administrator and he's closer with a buck. Stoneham may be a little too loose
with money, but most of it is given away out of genuine
goodheartedness and loyalty, two of Stoneham's sweetest qualities, can, as
Durocher and others have pointed out, be handicaps in a tough competitive game
like baseball. "Stoneham is loyal beyond the point of good business,"
Leo said. "Personal sentiment should never enter into a baseball judgment,
but with Horace it almost always does. As soon as I took over the club in 1948,
for instance, I knew this was a trouble job because I had no speed. I had to
play one-type ball. I took Stoneham aside and pleaded with him to consider some
trades and to get some guys with legs. 'We can't get extra bases, Horace,' I
said. 'We're getting singles that should be doubles.' "
But Stoneham was
too attached to his sluggers to part with them. He confidently told Durocher,
"We'll win the pennant by 10 games." Leo said they'd be lucky to finish
in the first division, and they finished fifth. At the end of the 1949 season,
Stoneham admitted Durocher was right and together they worked out the trade for
Al Dark and Eddie Stanky at short and second that was largely responsible for
the great 1951 flag drive.
nothing Stoneham hated worse than getting rid of a player," Durocher
continued. "His breaking the news was always a heart-rending ritual in
which Horace apologized all over the place. He always felt like a heel."
One of his favorites involved in the Stanky-Dark deal was Sid Gordon, whom he
had signed for $27,500 at the start of the 1949 season. Gordon had wanted
$30,000, and after the trade took place Stoneham called Durocher into his
office and said, "Leo, I've had the feeling all year Gordon thinks I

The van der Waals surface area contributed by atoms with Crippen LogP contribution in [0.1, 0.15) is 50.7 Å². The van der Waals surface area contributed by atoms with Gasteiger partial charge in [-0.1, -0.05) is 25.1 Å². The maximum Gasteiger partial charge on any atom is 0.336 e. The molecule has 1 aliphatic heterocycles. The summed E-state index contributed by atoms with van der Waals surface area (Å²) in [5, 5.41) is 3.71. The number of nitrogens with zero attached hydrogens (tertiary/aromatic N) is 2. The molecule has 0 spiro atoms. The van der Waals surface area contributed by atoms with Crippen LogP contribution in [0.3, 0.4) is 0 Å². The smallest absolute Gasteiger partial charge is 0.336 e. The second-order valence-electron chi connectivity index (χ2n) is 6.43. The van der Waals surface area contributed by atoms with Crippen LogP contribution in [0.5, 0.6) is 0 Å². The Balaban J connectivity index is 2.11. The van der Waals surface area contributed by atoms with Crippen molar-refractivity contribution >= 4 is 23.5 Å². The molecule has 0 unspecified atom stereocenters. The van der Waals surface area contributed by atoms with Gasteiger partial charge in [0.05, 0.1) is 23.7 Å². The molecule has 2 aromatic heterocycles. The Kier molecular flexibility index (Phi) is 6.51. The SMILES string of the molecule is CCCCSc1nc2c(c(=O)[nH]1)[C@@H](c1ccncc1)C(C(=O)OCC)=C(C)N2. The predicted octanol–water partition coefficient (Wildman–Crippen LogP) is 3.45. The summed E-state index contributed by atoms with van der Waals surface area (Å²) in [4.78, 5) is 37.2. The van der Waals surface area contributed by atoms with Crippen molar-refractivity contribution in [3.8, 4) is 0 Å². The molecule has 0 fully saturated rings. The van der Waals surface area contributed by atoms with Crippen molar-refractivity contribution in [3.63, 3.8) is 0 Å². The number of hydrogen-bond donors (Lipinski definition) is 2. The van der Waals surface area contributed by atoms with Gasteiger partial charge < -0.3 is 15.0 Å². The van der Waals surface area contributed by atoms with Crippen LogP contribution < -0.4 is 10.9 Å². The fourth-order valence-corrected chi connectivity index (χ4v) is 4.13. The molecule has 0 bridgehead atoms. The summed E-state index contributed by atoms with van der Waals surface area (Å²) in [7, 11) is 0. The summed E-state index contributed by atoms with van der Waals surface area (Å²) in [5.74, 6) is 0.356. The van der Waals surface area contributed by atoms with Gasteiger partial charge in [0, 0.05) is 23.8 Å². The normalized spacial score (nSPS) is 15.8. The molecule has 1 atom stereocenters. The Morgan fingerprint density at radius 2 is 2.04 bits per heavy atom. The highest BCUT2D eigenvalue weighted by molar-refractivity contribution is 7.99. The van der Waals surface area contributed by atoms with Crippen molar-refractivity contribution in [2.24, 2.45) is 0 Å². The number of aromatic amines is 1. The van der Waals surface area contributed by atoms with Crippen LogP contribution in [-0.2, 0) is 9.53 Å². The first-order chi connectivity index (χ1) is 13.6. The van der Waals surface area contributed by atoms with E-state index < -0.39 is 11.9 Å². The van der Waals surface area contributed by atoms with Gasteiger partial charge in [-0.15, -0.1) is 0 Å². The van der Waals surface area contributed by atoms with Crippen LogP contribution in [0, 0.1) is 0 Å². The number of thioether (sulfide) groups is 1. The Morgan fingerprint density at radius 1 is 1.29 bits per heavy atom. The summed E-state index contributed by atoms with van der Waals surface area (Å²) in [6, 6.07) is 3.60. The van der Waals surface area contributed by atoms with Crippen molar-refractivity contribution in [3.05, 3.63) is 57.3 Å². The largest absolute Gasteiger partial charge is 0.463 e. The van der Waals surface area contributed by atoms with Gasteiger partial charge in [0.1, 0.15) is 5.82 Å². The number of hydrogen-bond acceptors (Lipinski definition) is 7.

cheated him out of that extra $2,500. Suppose I buy a little Christmas present
for his wife? There'd be nothing wrong with that, would there?" And
promptly, according to Durocher, Horace sat down and wrote Mrs. Gordon a $2,500
always felt sorry that run-of-the-mill players and rookies haven't been able to
earn the salary of stars, and the result has been that he has paid them at
exorbitant rates. A case in point has to do with the current Giant manager,
Bill Rigney, who as a second-string infielder in 1952 received $17,500.
"That's an outlandish salary for a utility player," Durocher said.
sentimental streak is also responsible for his habit of bringing players sold
or traded back to the Giants, which has had a tendency to burden the team with
over-the-hill talent. "By golly, if they can still play we like having them
around," he explained when I asked him about this. "We're more familiar
than others with what they can do and we figure they can help us for another
year or two." The entire list of such "homing pigeons" would
comprise a roster by itself, but some outstanding examples are Gordon, who
returned to the Giants toward the end of his career in 1955; Marv Grissom, who
came back seven years after flubbing two chances; and Whitey Lockman, traded in
1956 and brought back a half year later.